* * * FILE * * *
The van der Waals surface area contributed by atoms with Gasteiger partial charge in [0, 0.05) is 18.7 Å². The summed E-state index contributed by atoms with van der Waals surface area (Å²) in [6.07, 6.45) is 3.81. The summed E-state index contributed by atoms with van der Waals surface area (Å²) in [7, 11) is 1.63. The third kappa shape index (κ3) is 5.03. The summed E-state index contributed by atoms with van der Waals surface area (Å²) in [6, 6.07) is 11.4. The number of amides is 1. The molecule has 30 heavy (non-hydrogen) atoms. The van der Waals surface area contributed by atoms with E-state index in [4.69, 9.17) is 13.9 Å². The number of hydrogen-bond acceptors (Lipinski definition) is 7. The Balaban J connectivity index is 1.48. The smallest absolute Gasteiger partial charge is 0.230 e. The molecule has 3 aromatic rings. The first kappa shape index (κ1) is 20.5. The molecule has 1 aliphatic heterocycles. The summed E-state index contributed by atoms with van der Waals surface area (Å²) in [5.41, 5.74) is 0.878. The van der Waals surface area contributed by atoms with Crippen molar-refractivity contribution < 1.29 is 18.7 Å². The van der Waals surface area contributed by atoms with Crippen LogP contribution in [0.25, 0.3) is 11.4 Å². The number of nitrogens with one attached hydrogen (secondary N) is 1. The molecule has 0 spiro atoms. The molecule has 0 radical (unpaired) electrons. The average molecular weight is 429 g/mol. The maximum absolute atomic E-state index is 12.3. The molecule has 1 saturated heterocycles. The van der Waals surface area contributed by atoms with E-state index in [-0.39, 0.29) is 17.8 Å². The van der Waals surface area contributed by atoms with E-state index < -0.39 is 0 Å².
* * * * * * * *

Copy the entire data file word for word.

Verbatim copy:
The van der Waals surface area contributed by atoms with Gasteiger partial charge in [0, 0.05) is 18.7 Å². The summed E-state index contributed by atoms with van der Waals surface area (Å²) in [6.07, 6.45) is 3.81. The summed E-state index contributed by atoms with van der Waals surface area (Å²) in [7, 11) is 1.63. The third kappa shape index (κ3) is 5.03. The summed E-state index contributed by atoms with van der Waals surface area (Å²) in [6, 6.07) is 11.4. The number of amides is 1. The molecule has 30 heavy (non-hydrogen) atoms. The van der Waals surface area contributed by atoms with E-state index in [4.69, 9.17) is 13.9 Å². The number of hydrogen-bond acceptors (Lipinski definition) is 7. The Balaban J connectivity index is 1.48. The smallest absolute Gasteiger partial charge is 0.230 e. The molecule has 3 aromatic rings. The first kappa shape index (κ1) is 20.5. The molecule has 1 aliphatic heterocycles. The summed E-state index contributed by atoms with van der Waals surface area (Å²) in [5.41, 5.74) is 0.878. The van der Waals surface area contributed by atoms with Crippen molar-refractivity contribution < 1.29 is 18.7 Å². The van der Waals surface area contributed by atoms with Crippen LogP contribution in [0.25, 0.3) is 11.4 Å². The number of nitrogens with one attached hydrogen (secondary N) is 1. The molecule has 0 spiro atoms. The molecule has 0 radical (unpaired) electrons. The average molecular weight is 429 g/mol. The maximum absolute atomic E-state index is 12.3. The molecule has 1 saturated heterocycles. The van der Waals surface area contributed by atoms with E-state index in [-0.39, 0.29) is 17.8 Å². The van der Waals surface area contributed by atoms with E-state index < -0.39 is 0 Å².